Attackers have raised their game markedly in the past three months, delivering salvos harder to resist (and detect). Recent developments:
Advanced phishing. In the parry and thrust of phishing defenses and phishing attacks, one particular e-mail, sent to bank employees, represented a bold move for the bad guys in its level of social engineering sophistication: It pretended to be from a journalist researching a news story about a data leak at that bank, and addressed the recipient by first name.
"Dear ____," the e-mail started. "I am a reporter for Finance News doing a follow-up story on the recent leak of customer records from [the bank's name]. I saw your name come up in the article from Central News and would like to interview you for a follow-up piece."
The e-mail then provided what appeared to be a link to the "Central News" story--a URL that included the bank's name in its characters. The message ended, "If you have time I would appreciate an opportunity to further discuss the details of the above article. Regards, Gordon Reily."
- At one bank, hundreds of employees received the e-mail. The CSO at that bank (he would speak only on the condition of anonymity) eventually determined that clicking on the link connected to a website in China and installed a keylogger on the machine that accessed the link. Such a targeted attack would seek to have a bank employee with data access unwittingly log passwords and account information, which the bot would deliver to the attacker.
The e-mail was sophisticated; its grammar was impeccable, and it addressed recipients by name (which means the attacker had access to the bank's e-mail rolls and could avoid blasting the e-mail and getting caught in spam filters). The guise of a journalist following a story was reasonable. And the e-mail suggested that the recipient was cited in a previous story, which would pique the person's interest.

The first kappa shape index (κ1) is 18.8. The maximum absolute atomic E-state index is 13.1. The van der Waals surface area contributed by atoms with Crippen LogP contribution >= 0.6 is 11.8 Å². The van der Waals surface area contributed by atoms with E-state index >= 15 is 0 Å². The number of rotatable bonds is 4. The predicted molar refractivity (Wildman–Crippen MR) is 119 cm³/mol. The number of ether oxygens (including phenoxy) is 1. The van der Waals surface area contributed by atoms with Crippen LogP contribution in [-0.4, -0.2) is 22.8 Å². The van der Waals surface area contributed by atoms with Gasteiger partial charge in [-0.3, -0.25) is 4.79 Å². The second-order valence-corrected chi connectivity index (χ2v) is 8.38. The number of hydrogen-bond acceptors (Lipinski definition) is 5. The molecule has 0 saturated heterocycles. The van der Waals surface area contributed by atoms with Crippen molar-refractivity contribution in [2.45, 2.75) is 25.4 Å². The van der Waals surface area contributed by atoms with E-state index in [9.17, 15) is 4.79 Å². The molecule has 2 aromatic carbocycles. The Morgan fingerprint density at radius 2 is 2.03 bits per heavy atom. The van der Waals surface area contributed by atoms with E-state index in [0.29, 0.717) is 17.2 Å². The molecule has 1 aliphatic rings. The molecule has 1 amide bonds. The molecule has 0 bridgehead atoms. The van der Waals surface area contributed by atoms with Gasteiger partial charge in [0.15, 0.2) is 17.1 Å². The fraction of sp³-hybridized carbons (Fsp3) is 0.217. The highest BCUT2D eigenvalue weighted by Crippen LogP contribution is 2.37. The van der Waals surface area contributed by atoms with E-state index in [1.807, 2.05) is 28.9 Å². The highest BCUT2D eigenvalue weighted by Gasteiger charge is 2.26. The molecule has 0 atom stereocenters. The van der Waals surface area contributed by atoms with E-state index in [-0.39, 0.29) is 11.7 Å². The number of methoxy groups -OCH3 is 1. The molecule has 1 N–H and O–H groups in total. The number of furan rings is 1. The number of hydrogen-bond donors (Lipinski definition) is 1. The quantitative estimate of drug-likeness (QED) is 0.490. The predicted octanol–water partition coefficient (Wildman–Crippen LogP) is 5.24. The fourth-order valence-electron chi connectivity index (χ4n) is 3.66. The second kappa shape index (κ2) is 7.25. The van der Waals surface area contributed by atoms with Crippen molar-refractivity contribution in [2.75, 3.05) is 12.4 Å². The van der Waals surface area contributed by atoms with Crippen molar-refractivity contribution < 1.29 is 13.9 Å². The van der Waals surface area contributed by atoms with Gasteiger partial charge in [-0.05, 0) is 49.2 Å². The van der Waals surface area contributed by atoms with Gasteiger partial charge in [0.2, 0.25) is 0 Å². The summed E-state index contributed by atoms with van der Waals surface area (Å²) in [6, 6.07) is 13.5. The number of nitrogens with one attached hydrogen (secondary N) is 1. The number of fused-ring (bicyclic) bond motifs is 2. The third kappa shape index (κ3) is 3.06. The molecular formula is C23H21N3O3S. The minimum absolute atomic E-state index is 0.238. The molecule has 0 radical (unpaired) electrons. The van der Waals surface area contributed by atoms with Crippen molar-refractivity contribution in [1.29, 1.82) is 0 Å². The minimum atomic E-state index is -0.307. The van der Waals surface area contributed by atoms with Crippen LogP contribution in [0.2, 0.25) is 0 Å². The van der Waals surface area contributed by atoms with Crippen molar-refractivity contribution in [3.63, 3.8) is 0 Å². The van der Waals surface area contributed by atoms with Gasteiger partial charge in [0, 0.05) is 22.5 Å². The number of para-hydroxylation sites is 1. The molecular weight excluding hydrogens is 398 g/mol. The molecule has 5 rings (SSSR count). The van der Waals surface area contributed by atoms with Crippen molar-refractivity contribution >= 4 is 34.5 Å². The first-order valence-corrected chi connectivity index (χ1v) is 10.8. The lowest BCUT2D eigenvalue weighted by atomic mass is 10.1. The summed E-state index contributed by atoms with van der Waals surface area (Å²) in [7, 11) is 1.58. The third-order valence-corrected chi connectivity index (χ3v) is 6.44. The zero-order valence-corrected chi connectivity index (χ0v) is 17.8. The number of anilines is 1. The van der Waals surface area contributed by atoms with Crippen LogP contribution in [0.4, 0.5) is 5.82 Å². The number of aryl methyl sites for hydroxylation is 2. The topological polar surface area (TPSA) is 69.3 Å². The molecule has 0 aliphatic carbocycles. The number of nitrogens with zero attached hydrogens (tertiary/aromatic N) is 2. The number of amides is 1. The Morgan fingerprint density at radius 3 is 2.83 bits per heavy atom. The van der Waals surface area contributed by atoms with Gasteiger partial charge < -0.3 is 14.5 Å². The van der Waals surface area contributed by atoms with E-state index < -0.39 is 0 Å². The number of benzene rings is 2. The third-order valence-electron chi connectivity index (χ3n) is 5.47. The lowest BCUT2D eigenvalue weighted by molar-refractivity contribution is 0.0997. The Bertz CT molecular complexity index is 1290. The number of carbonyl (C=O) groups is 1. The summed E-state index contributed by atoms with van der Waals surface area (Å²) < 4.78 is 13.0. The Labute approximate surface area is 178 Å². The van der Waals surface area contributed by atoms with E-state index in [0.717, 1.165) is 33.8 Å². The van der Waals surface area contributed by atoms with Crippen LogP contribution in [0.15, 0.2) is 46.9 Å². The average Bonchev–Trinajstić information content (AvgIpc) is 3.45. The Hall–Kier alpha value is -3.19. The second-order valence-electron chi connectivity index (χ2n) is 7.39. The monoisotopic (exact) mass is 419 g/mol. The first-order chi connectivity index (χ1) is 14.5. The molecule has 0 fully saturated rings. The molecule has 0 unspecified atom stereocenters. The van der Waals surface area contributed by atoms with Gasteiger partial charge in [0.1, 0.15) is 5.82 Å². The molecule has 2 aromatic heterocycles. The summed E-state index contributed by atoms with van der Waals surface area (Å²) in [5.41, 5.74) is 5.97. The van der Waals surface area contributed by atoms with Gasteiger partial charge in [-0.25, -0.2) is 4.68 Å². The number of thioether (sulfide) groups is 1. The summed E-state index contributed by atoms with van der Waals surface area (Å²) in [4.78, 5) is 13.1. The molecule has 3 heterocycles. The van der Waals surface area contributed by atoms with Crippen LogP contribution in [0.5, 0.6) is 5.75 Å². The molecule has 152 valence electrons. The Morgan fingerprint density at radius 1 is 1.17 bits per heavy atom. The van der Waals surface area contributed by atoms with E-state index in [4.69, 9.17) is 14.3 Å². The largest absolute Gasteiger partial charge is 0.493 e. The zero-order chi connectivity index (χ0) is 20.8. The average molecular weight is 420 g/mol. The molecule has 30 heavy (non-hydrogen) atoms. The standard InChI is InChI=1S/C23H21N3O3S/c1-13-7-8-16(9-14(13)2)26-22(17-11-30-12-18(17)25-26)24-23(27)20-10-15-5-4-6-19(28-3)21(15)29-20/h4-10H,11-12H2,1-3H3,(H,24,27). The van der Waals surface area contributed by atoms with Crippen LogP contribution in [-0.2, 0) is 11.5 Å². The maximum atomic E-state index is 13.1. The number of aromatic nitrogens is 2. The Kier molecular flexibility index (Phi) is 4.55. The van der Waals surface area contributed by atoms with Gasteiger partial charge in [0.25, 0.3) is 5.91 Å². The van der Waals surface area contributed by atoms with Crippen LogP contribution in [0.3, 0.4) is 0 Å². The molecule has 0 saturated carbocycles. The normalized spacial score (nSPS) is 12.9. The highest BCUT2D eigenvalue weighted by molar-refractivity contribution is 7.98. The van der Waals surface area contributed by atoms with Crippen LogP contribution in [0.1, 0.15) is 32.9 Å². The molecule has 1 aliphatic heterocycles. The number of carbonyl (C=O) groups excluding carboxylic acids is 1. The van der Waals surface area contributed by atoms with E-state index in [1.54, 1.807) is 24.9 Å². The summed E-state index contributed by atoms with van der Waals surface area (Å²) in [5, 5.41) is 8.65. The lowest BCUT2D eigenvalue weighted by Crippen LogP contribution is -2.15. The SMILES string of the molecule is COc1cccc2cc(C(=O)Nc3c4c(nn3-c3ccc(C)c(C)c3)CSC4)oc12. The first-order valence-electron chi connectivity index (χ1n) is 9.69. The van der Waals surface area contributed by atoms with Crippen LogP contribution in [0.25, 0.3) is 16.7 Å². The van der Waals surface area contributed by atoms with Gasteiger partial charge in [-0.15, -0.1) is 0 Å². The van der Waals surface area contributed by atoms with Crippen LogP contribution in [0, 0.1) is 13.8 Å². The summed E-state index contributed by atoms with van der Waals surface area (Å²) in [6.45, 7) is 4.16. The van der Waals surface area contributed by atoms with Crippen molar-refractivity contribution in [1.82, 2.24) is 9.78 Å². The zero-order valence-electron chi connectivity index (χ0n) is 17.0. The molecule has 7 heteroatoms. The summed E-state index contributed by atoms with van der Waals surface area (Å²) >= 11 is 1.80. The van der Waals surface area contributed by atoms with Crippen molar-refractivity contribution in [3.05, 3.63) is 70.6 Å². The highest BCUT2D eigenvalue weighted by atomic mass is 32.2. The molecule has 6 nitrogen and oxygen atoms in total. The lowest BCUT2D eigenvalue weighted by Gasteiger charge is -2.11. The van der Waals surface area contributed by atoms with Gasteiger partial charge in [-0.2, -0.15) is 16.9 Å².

IM as distribution network. Chris Boyd, director of malware research at FaceTime Communications, came across a botnet in development that enabled an attacker to insert a link into an IM conversation that, when clicked, installed a bot on that computer. It appeared that the compromised computer then would become part of a spam distribution botnet. But after analyzing the "ridiculously complex and bizarre" code, Boyd believes that the attackers were still developing the botnet's capabilities to go far beyond that.
Mastering the use of IM as a malware distribution engine concerns Boyd and others, because once attackers can insert their links, it's hard to stop them. For example, even if the IM network blocks certain IP addresses and link hosts from getting on its network, "it takes five minutes to change the link," Boyd says. That's a lot of time for an IM network that has more than 80 million users.
- The specter of CSRF. Cross-site request forgery, or CSRF, is when an attacker loads a URL for, say, online banking into a page he controls. If a user visited the bank site but didn't log out and then went to the site the hacker controls, she would still be logged in to the banking session, a cookie would authenticate her, and the URL the hacker injected into the site would continue the banking session. A test example of CSRF was used to add movies to people's NetFlix queues without their knowledge.